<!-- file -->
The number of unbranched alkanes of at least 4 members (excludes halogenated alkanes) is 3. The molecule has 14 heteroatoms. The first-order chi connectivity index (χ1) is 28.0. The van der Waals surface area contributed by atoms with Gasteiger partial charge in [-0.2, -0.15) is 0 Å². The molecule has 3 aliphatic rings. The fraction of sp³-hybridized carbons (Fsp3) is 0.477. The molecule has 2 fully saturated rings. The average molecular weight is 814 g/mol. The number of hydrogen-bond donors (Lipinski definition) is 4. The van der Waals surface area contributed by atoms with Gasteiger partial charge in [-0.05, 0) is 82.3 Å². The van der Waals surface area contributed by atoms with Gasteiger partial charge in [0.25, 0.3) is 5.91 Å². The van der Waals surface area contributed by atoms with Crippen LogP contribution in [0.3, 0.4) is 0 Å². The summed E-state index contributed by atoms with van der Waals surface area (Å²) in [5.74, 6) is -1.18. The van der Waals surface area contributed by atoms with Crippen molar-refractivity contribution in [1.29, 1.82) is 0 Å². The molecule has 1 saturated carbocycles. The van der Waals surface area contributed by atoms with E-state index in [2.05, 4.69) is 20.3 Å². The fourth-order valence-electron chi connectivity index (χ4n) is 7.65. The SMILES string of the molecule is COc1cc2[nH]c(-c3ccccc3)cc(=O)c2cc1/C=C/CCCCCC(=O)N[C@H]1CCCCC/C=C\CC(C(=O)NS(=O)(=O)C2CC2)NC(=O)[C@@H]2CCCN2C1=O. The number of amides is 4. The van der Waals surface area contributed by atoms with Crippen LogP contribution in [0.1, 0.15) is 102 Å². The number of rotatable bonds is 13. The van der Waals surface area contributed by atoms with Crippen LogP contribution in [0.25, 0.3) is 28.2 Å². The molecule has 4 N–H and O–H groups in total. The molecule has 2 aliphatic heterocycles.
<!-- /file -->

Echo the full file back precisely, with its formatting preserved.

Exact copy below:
The number of unbranched alkanes of at least 4 members (excludes halogenated alkanes) is 3. The molecule has 14 heteroatoms. The first-order chi connectivity index (χ1) is 28.0. The van der Waals surface area contributed by atoms with Gasteiger partial charge in [-0.2, -0.15) is 0 Å². The molecule has 3 aliphatic rings. The fraction of sp³-hybridized carbons (Fsp3) is 0.477. The molecule has 2 fully saturated rings. The average molecular weight is 814 g/mol. The number of hydrogen-bond donors (Lipinski definition) is 4. The van der Waals surface area contributed by atoms with Gasteiger partial charge in [-0.05, 0) is 82.3 Å². The van der Waals surface area contributed by atoms with Gasteiger partial charge in [0.25, 0.3) is 5.91 Å². The van der Waals surface area contributed by atoms with Crippen LogP contribution in [0.3, 0.4) is 0 Å². The summed E-state index contributed by atoms with van der Waals surface area (Å²) in [5.74, 6) is -1.18. The van der Waals surface area contributed by atoms with Crippen molar-refractivity contribution in [1.29, 1.82) is 0 Å². The molecule has 1 saturated carbocycles. The van der Waals surface area contributed by atoms with E-state index in [2.05, 4.69) is 20.3 Å². The fourth-order valence-electron chi connectivity index (χ4n) is 7.65. The SMILES string of the molecule is COc1cc2[nH]c(-c3ccccc3)cc(=O)c2cc1/C=C/CCCCCC(=O)N[C@H]1CCCCC/C=C\CC(C(=O)NS(=O)(=O)C2CC2)NC(=O)[C@@H]2CCCN2C1=O. The number of amides is 4. The van der Waals surface area contributed by atoms with Crippen LogP contribution in [0.1, 0.15) is 102 Å². The number of rotatable bonds is 13. The van der Waals surface area contributed by atoms with Crippen LogP contribution in [0.25, 0.3) is 28.2 Å². The molecule has 4 N–H and O–H groups in total. The molecule has 2 aliphatic heterocycles.